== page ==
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Sand Bank and Dune Facies Architecture of a Wide Intracratonic Seaway: Late Jurassic-Early Cretaceous Raukelv Formation, Jameson Land, East Greenland

By
Finn Surlyk
Finn Surlyk
Geological Institute University of Copenhagen Oster Voldgade 10 DK-1350 Kobenhavn K, Denmark
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Nanna Noe-Nygaard
Nanna Noe-Nygaard
Geological Institute University of Copenhagen Oster Voldgade 10 DK-1350 Kobenhavn K, Denmark
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Published:
January 01, 1991

Abstract

The 200- to 300-m-thick Raukelv Formation was deposited in an intracratonic seaway between East Greenland and Norway during the Late Jurassic-earliest Cretaceous (Volgian-Valanginian), a period of considerable tectonic unrest in the region. The formation is three-dimensionally exposed over 900 km2. Four basic architectural elements are recognized: 1. The sandbank (SB) element is composed of single, tabular mega-cross-beds 15-50 m thick, which extend over the whole outcrop area (900 km2). 2. the sand-dune (SD) element consists of a large-scale tabular cross-bedded coset, 2-8 m thick, which extends over the whole outcrop area (900 km2). 3. the sandsheet (SS) element comprises a burrowed and glauconitized, mainly trough cross-bedded coset, 2-10 m thick, with sheet geometry, which extends over most or all of the outcrop area; and 4. the siltstone (SI) element is 2-20 m thick, has sheet geometry, and extends over at least 100 km2.

The SB, SD and SS elements are topped by planar, glauconitized commonly pebble-sttewn omission surfaces with U-shaped burrows. Most sand banks of the SB element migrated eastward from the western coastline, whereas the linear dunes of the SD element migrated southward, parallel to the basin axis and to the coast. Sedimentation seems to have been governed mainly by coast-parallel or offshore-directed currents set up by storms and tides. The low-amplitude 3-D dunes of the SS element migrated toward the south or, rarely, toward the north.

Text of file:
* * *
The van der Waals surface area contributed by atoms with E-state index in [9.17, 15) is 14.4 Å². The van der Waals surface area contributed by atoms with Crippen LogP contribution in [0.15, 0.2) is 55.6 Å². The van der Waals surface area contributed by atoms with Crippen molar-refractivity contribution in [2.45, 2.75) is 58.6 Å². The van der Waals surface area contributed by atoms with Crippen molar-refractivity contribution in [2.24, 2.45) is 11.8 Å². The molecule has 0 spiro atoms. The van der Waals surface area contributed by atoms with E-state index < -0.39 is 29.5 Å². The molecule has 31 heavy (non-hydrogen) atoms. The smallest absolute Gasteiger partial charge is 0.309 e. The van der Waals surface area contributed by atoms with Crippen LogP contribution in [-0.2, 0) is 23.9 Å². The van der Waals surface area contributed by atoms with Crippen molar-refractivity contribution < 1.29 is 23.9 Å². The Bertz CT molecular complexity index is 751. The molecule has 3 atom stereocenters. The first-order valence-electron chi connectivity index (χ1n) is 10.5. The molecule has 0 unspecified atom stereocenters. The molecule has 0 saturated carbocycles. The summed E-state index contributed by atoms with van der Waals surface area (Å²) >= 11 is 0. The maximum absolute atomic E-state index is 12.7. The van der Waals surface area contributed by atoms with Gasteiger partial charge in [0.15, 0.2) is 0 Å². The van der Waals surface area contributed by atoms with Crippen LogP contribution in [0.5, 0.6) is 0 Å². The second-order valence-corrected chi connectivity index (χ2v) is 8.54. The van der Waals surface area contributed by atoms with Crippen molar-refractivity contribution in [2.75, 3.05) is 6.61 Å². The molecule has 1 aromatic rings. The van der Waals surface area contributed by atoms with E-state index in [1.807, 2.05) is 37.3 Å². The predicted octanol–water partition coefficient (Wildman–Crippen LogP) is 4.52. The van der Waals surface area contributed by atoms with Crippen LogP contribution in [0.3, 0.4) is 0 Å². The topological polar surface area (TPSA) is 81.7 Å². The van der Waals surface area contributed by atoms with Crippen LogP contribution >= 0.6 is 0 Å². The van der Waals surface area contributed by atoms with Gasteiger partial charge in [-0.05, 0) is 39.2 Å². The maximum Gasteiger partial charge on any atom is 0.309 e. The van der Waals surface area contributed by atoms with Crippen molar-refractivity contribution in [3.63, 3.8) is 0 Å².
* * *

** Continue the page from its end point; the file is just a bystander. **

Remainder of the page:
Rates of subsidence and sediment influx can be considered as relatively constant for the time interval in question. The succession consists of stacked SB, SD, SS and SI elements. A clear, systematic, sequential stacking order has not been observed, although there is a tendency for development of an SB, SS, SD cycle. A total of four SB, three SD, three SS and two SI elements has been recorded. Deposition is interpreted as controlled mainly by fluctuations in regional sea level during a period of lowstand. The individual elements reflect fairly rapid regional sea-level fluctuations on a background of the overall lowstand. The main transport of sand in the basin took place in extensive fields of linear sand dunes (SD element). Sand banks (SB element) were initiated at times of high rate of sea-level rise, and the main growth by eastward progradation took place during highstands. Some bank tops were eroded during sea-level fall, whereas others were drowned during rise. In both cases the tops became glauconitized and burrowed during the succeeding rise. The omission surface was slowly covered by bioturbated siltstone (SI element) during high rate of sea-level rise. In case of slower rate of rise a reworked, transgressive sheet sand (SS element) was formed. Sea level is estimated to have fluctuated between 30 and 50 m during deposition of the SB elements. These oscillations had a duration of about 1 m.y. and were superimposed on a lowstand following the Kimmeridgian highstand. The lowstand had a duration of about 10 m.y.

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Contents

Concepts in Sedimentology and Paleontology

The Three-Dimensional Facies Architecture of Terrigenous Clastic Sediments and its Implications for Hydrocarbon Discovery and Recovery

Andrew D. Miall
Andrew D. Miall
Geology Department, University of Toronto, Toronto, Ontario M5S 3B1, Canada
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Noel Tyler
Noel Tyler
Bureau of Economic Geology, The University of Texas at Austin, Austin, Texas 78713-7508 U.S.A.
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SEPM Society for Sedimentary Geology
Volume
3
ISBN electronic:
9781565762268
Publication date:
January 01, 1991

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